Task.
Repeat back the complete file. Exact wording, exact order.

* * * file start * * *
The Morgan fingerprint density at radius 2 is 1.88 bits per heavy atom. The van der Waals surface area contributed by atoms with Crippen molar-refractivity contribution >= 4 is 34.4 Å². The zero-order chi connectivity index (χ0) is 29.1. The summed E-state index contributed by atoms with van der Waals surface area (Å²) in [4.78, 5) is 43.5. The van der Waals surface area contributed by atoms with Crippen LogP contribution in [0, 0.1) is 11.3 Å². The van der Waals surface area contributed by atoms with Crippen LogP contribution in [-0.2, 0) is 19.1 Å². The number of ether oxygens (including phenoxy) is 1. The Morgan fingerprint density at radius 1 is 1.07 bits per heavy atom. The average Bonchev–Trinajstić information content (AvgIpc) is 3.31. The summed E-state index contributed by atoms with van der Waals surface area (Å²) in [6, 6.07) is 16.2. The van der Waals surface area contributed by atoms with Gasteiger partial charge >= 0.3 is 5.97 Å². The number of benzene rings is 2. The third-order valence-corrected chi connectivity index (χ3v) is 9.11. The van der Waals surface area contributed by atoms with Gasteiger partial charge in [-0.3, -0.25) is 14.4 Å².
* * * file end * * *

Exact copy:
The Morgan fingerprint density at radius 2 is 1.88 bits per heavy atom. The van der Waals surface area contributed by atoms with Crippen molar-refractivity contribution >= 4 is 34.4 Å². The zero-order chi connectivity index (χ0) is 29.1. The summed E-state index contributed by atoms with van der Waals surface area (Å²) in [4.78, 5) is 43.5. The van der Waals surface area contributed by atoms with Crippen LogP contribution in [0, 0.1) is 11.3 Å². The van der Waals surface area contributed by atoms with Crippen LogP contribution in [-0.2, 0) is 19.1 Å². The number of ether oxygens (including phenoxy) is 1. The Morgan fingerprint density at radius 1 is 1.07 bits per heavy atom. The average Bonchev–Trinajstić information content (AvgIpc) is 3.31. The summed E-state index contributed by atoms with van der Waals surface area (Å²) in [6, 6.07) is 16.2. The van der Waals surface area contributed by atoms with Gasteiger partial charge >= 0.3 is 5.97 Å². The number of benzene rings is 2. The third-order valence-corrected chi connectivity index (χ3v) is 9.11. The van der Waals surface area contributed by atoms with Gasteiger partial charge in [-0.3, -0.25) is 14.4 Å².